John Moot running for Chula Vista City Attorney

John Moot

Attorney John Moot is running for Chula Vista City Attorney in the upcoming June 5 election, being vacated by City Attorney Glen Googins who has hit his term limit. The 67 year old Democrat, Moot said he believes that he is best suited for the position with his nearly four decades of private sector practice and his two terms on the Chula Vista City Council from 1994 to 2000.

Moot is a fourth generation lawyer.

“My father, grandfather, and great-grandfather all practice law in Buffalo, New York. Some might say this is in my blood,” he said. “I vividly remember my grandfather and father talking about it was not good enough to just be a lawyer. You had to be a good husband, father, and you had to give back to your community. In large measure, which is how I became involved with the city and the planning commission.”

Moot moved to Chula Vista in the mid-80s, and like many people ended up in Chula Vista when it was time to get married, have kids, and buy a home.

“Chula Vista was affordable,” he said. “I bought my first home in the second phase of Eastlake. And I have never looked back. From my early days, Chula Vista felt like home. A community where you felt you could make a difference and be part of the community and contribute. I have spent my entire adult career being involved in the city in some form or fashion. City Council, Sharp Chula Vista Board of Directors, South County Economic Development Council, Center for Sustainability Board of Director for 13 years, EastLake Educational Foundation, and many other organizations.”

Moot said Chula Vista always felt it was the community where he wanted to be.

“I love the city because of all its diversity, not being so large that you feel like you cannot be a part of the community in meaningful ways and contribute, and the fact that people respect that. Chula Vista has a wonderful spirit of community involvement that is weaved into the fabric of the city.”

Moot said the City Attorney’s office should have the most experienced and well-qualified attorney leading the city into its next era with the bayfront becoming a reality, and the city entering a phase where it will become a major city in the state, deserving of the best possible legal advice.

“My experience from serving on the council in the late 90s showed me the value of public service,” he said. “While it was a parttime position while I was on council as deputy mayor, I realized I was best suited in being an attorney and went back to my fulltime practice at my firm at the time. I feel that it is a great way to finish my legal career back in public service, serving the city I love and have quite a respect for. That is what motivated me to run for city attorney.”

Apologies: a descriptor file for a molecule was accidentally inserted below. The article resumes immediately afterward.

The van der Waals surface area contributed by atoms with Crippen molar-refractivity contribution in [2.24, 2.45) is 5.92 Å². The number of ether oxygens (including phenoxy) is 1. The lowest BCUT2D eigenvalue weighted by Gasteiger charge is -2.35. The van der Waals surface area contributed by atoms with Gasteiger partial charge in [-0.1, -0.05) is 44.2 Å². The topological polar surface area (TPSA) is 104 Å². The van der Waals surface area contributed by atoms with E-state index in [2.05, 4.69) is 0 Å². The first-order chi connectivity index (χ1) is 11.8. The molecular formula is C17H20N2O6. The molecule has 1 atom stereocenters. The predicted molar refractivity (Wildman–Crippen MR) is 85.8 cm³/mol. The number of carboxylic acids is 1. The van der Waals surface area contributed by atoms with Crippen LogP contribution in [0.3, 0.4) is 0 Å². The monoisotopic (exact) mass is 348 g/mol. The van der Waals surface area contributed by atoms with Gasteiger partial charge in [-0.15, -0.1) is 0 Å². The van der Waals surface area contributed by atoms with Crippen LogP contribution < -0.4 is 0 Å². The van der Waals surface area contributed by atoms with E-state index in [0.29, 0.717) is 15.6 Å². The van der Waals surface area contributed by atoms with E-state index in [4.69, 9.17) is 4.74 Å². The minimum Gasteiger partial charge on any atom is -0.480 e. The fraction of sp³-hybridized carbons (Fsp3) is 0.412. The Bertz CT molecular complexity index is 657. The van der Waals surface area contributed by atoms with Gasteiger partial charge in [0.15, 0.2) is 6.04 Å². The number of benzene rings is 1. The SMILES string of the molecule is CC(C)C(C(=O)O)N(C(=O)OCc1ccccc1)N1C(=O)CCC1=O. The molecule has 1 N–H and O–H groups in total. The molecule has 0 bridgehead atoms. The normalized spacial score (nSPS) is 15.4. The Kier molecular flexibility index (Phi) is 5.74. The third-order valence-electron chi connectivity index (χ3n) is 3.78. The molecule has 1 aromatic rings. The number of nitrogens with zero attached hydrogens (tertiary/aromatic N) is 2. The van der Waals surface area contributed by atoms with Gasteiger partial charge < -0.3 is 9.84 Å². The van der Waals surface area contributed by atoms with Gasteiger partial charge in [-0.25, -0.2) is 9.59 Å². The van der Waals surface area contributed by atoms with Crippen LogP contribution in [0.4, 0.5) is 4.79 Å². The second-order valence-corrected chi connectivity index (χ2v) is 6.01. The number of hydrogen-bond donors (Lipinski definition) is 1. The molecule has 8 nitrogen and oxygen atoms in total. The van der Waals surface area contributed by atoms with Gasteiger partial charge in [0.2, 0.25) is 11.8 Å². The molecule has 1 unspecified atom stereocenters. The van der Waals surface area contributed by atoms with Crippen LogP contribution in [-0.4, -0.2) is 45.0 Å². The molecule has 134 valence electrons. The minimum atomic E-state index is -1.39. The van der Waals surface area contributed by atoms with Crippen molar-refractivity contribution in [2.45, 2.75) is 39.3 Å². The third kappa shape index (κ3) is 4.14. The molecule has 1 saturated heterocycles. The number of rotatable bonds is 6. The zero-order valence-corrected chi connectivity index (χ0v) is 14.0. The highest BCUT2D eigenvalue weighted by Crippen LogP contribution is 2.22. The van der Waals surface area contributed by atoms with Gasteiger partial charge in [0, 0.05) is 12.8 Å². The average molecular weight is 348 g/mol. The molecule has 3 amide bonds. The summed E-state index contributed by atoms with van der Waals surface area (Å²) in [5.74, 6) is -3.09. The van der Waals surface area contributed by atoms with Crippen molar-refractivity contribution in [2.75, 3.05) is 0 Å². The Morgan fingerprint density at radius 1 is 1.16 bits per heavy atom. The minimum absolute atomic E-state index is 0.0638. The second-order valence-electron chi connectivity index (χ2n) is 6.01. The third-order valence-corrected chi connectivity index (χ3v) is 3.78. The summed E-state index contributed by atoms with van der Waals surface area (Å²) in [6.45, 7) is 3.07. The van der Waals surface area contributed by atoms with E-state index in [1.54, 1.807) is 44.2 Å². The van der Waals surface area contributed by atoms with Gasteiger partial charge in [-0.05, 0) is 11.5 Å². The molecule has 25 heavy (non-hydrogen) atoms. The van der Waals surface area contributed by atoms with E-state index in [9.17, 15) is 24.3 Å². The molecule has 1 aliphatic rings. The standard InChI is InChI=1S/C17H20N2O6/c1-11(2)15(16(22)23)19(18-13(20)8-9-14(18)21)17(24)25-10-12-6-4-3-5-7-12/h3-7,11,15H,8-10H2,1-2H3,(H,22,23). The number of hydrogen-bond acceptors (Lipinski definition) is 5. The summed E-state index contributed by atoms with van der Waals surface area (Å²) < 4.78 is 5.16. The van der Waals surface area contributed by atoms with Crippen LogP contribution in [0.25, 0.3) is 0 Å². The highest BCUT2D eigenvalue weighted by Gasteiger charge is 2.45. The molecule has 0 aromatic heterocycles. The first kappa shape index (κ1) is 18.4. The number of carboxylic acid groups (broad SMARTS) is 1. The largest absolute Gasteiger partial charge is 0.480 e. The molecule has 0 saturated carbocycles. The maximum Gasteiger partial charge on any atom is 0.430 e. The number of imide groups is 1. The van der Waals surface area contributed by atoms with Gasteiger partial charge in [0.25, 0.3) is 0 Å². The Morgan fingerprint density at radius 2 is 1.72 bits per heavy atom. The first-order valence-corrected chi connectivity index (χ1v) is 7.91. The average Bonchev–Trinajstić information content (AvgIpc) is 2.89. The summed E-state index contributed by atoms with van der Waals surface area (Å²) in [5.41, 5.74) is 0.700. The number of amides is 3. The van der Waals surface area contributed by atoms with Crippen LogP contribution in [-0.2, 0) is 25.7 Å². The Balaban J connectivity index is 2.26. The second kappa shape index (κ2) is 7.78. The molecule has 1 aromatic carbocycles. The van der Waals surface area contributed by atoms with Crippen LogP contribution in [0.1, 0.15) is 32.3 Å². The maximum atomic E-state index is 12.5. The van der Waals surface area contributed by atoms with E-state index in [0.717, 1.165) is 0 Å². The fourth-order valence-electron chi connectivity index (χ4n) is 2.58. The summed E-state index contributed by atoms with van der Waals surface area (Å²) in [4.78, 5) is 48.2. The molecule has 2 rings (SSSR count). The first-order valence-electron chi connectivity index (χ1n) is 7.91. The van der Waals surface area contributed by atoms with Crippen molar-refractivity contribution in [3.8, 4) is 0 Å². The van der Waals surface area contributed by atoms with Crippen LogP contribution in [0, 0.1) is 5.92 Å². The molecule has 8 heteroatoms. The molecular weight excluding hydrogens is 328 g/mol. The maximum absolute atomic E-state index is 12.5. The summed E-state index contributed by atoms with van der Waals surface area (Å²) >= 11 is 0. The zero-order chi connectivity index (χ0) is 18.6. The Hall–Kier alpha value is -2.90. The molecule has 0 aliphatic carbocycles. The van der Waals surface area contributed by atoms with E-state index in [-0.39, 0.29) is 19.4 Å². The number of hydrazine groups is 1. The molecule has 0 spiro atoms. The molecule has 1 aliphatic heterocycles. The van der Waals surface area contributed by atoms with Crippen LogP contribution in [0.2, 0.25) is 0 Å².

Moot said large cases for the Sweetwater Union High School District in the California Supreme Court, handling several complex cases with significant public ramifications, including powerlines on the bayfront, public access to governmental facilities, and his current litigation with the $80 million bid-rigging case at the San Diego County Fair.

“I feel that I have accomplished and had a great career in private practice, and I want to take that experience and that knowledge and use it to represent the city of Chula Vista and see that they get top quality legal services from a city attorney with a wealth of experience, both working for governmental entities, and at times being averse to them,” he said.

Moot said with his unique background and his terms on city council, he knows what the needs of the city are, the type of legal advice that is important for the council, city manager, and staff to receive.

“I believe given that unique perspective, I am probably the best qualified person that could take over that job,” he said.

Moot said he has the ability and desire to work with city legal staff.

“When I looked about four to five months ago, over the last three years I believe the city has been named a party in more than 50 lawsuits,” he said. “A very significant part of a city attorney’s job is managing that litigation. I have 39 years as a civil lawyer, that vast majority of it handling civil litigation of all types. I believe as a city attorney, the ability to handle and manage that litigation inhouse would significantly save the city money. Many lawsuits the city gets involved in are part of an insurance pool that can cover those legal costs, but it must be managed correctly.”

Moot used the 101 Ash Street contract with the city of San Diego as an example of how governmental contracts can be a problem if not scrutinized by a qualified attorney.

“That became a problem because the city attorney’s office signed off on a contract to buy a high-rise, as is, whereas, which no private attorney with any experience in real estate would never have done something like that,” he said. “One of the unfortunate dynamics that happen in government law offices is that the person that pays the consequences of a mistake is the taxpayer. Unless you have very experienced lawyers with significant experience in the private sector, mistakes can be made that do not get made by private lawyers because they have what I call, real world experience of being in courtrooms, in front of judges, and getting direct feedback when they do good work, and when they make mistakes and do not do good work. People inside government offices, that dynamic is not in play. They have that client, and they will still have that client regardless of how they perform on a particular matter.”